1. Do not use synthetic oil to extend the oil change interval
  2. Unchecked loss of oil volume is the primary cause of engine failure
  3. Extended oil change intervals increase internal engine wear, resulting in increased consumption
  4. Extended oil change intervals and subsequent dirty oil condition causes corollary problems (idle, throttle, EGR, etc.)
  5. Service manual “normal” schedules are unrealistic. Adhere to “severe” guideline.
  6. Cheap oil and filter changes can cause problems from defective parts and incompetent labor

Automatic transmission service

Draining and filling the transmission fluid regularly will help sustain the life of the transmission. Automatic transmissions operate by means of friction, which generates heat that necessarily causes chemical wear and deterioration. Poor condition fluid dissipates less heat and can have “abrasive” quality to the internal components.

Transmission fluid condition can be easily judged by its color. New/Good transmission fluid is a bright red color. As the transmission fluid goes bad, it changes in color, first darkening to a dark red, then to a purple, then to a light brown, finally to a dark brown / black color. When a mechanic drains and fills the transmission only a 1/4 to a 1/3 of the fluid can be replaced. This is because, unlike the engine, most of the fluid does not sit in the sump. Instead, it sits in the torque converter, valve body, behind clutch pack pistons, and in many of the passages throughout the transmission.

Replace transmission fluid before it’s bad

Because all the of the transmission fluid is not normally replaced, it’s important to change the fluid as soon as it starts to turn. Otherwise, the bright red color cannot be restored with only one drain and fill. If the transmission fluid does go too long between changes, the transmission fluid can be flushed (all of the fluid is replaced with one visit using a fluid exchange machine).

However, this is much more costly than a drain and fill. It is also explicitly stated by various manufacturers that the procedure is NOT recommended. Forcing the fluid through the system may power wash the “good stuff” out with the bad. We often will only recommend a fluid exchange if transmission fluid condition is so poor that the transmission shifting has already suffered, and it is a last-ditch effort before replacing the entire unit. The best policy is to keep the fluid changes on a regular schedule.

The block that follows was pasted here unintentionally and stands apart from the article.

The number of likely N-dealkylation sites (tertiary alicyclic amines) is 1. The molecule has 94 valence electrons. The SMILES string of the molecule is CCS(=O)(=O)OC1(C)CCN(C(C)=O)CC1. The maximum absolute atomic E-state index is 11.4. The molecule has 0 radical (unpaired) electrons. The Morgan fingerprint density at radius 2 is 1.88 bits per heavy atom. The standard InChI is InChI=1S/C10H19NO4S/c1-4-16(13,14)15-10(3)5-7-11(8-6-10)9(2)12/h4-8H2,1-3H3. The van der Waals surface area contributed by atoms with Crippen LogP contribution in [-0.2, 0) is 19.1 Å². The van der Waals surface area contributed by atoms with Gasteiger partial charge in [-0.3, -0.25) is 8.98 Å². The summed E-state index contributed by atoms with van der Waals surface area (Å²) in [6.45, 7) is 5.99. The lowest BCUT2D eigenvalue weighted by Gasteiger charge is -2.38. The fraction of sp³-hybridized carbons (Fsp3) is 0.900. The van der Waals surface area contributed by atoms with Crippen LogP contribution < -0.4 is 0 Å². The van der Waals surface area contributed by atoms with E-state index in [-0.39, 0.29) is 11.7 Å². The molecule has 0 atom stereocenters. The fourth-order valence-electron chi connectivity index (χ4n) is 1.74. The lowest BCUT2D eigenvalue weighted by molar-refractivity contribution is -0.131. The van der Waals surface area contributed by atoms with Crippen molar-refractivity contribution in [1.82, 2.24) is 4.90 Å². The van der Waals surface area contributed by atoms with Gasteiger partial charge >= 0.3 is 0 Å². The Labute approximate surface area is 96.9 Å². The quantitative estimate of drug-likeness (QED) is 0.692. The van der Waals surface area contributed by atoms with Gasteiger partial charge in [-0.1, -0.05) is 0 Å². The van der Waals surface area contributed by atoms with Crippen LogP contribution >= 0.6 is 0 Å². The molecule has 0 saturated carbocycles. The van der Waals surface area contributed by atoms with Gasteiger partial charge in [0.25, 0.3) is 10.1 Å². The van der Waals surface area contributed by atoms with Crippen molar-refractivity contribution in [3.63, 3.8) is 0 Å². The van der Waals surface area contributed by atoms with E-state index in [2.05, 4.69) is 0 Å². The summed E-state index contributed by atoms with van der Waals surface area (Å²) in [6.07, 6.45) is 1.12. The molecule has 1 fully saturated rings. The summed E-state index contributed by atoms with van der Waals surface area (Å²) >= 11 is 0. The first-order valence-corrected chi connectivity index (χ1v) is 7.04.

Manual transmission service

Manual transmissions are much simpler than automatics. We recommend replacing the fluid every 30,000 miles because the gear oil will absorb metal particulates from ground synchronizers (admit it, you’ve done it!) and just typical wear-and-tear. Without attention, those metal flakes can accumulate and affect gear mesh surfaces causing internal transmission wear.

Other Gearbox Maintenance

Transfer cases and differentials have the same maintenance requirements as the manual transmission (30,000 mile drain and fill). On trucks with on-demand 4WD, it would not be unreasonable to change the front differential oil and the transfer case oil at 60,000 miles instead of 30,000 miles.

Brake fluid flush / replacement

Until 1994, Acura, Honda, Mazda, and Nissan all recommended flushing the brake fluid every 30,000 miles. Toyota for some reason only recommends fluid changes on a few models. After 1994 many manufacturers dropped the 30,000-mile recommendation for the brake fluid, which is sort of ironic since 1994 is when moisture and grit sensitive ABS (anti-lock brake systems) really started to become common. We believe that brake fluid flushing and ABS system flushing (when the ABS system does not share common fluid) is a service that will save money and provide added brakes system reliability whether the service manual calls for it or not.

Brake fluid is testable with several commercially available systems. We use an electric moisture content meter. Brake fluid’s main weakness is that it absorbs water. When brake fluid is water saturated three things happen: the brake fluid becomes more compressible (a bad quality in a hydraulic fluid), the boiling point decreases (boiling brake fluid can cause a spongy pedal after a long downhill drive), and the moisture in the brake fluid is corrosive to the metal parts in the brake system. The corrosiveness of “wet” brake fluid is in my mind the primary reason for periodic flushing. Especially on cars with ABS. Some ABS modulators cost $2500 just for the part.

Clutch fluid flush / replacement

We recommend flushing the clutch fluid every 30,000 miles. The clutch master and slave cylinders use brake fluid. Moisture will cause corrosion of the clutch hydraulic parts the same as with the brake system, although boiling point and compressibility are not much of a problem as clutch hydraulic pressures and temperature are much lower than those found in the brake system. The reason we recommend the clutch flush more frequently than the brake flush is the system volume is much lower in the clutch system and the fluid seems to become saturated more quickly.